There are obvious reasons as to why purple ketchup, celery soda, and 6 other crazy foods flopped terribly. Some of these products you may know, others were so outrageously unsellable that they didn’t last in the market for more than a year, while others have been flopping for decades, but have managed to remain in production to this day. Nor were these flops only from unknown companies trying anything to get noticed, but from major brands like PepsiCo, Inc. (NYSE:PEP) and Kraft Heinz Foods Co (NYSE:KHC), among others.
Of course, this level of abysmal flunking usually happens with manufactured products rather than natural ones. It’s way harder to get it wrong with vegetables, so if you sleep on the healthy side of the bed, you might care to read about the 12 Most Consumed Vegetables in the US.
There’s a long list of marketing or contextual reasons for why products may not succeed, and from the most assorted varieties. Timing is one of them; it is important to adapt to changing times and a shifting market. Being unable to target the correct audience is also a classic mistake; it doesn’t matter how much you put into advertising, people will realize if you’re trying to shove down their throats a product that makes no sense for them.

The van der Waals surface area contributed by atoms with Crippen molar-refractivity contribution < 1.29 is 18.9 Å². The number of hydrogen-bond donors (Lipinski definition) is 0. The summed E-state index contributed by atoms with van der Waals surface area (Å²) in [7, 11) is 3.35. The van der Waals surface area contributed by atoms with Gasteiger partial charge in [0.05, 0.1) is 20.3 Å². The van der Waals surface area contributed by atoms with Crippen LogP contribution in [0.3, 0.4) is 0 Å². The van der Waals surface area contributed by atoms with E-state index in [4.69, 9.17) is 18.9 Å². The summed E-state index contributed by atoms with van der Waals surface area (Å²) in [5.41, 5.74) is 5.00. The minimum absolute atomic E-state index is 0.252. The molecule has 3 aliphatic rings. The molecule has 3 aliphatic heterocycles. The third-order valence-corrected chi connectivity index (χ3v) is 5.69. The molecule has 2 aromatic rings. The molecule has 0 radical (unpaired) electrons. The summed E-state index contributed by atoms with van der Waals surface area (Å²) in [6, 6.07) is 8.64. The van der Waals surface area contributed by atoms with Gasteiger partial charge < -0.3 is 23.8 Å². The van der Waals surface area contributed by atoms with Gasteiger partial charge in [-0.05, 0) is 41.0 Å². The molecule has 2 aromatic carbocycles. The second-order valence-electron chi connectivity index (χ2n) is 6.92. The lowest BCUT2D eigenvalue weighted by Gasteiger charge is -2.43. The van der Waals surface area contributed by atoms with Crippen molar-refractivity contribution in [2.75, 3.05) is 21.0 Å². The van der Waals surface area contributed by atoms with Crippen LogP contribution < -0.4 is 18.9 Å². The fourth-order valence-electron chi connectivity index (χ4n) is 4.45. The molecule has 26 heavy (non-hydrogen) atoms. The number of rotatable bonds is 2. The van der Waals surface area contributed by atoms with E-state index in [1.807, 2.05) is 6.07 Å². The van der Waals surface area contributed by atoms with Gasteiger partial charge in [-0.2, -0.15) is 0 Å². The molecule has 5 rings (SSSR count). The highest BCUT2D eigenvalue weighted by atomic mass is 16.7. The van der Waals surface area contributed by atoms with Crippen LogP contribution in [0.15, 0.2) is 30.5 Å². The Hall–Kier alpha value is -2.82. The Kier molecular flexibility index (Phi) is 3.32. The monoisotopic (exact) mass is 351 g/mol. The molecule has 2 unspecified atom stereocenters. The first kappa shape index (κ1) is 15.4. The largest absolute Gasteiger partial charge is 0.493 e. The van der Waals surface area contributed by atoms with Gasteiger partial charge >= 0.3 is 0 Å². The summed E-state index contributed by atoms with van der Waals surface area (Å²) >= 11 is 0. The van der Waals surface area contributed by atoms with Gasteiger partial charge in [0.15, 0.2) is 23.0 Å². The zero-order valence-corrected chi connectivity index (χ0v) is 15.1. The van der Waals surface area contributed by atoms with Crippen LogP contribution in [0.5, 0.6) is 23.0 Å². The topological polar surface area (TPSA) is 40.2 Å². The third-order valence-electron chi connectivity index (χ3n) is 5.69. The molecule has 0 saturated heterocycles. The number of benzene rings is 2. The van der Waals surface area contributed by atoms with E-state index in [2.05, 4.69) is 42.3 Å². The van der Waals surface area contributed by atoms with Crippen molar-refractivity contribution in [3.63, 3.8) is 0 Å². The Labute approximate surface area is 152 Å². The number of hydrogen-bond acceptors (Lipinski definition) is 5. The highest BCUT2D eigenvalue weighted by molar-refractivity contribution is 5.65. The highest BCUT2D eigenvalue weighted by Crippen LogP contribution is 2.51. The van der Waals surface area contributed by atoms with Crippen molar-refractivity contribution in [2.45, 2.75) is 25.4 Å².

In other cases, the products have proven to be a disaster themselves. People may be stupid, but when merchandise advertises the risk of “loose stool” on the package, they don’t tend to come around very easily. Oh, how many disastrous food fails you are in for! Are you curious? Step right up and find out why purple ketchup, celery soda, and 6 other crazy foods flopped?
Along with Purple Ketchup, Celery Soda is the perfect example of crazy food ideas that flopped, but shockingly remain on the market. Its tale began long, long ago, back in 1869, in the faraway kingdom of Brooklyn (because when you move by carriage, Brooklyn is actually far away). Invented by Dr. Brown, it was primarily served in New York delicatessens, and somehow not-so-surprisingly it achieved great success among the Jewish community by the 1930’s. Here’s where the Cel-Ray people got it right; it’s not easy selling celery soda, you can’t get too ambitious, just find a target and stick to it. Still, it’s shocking to me how these guys are still on their feet; people who actually consume this drink must be absolute hardcore fans who won’t drink anything else.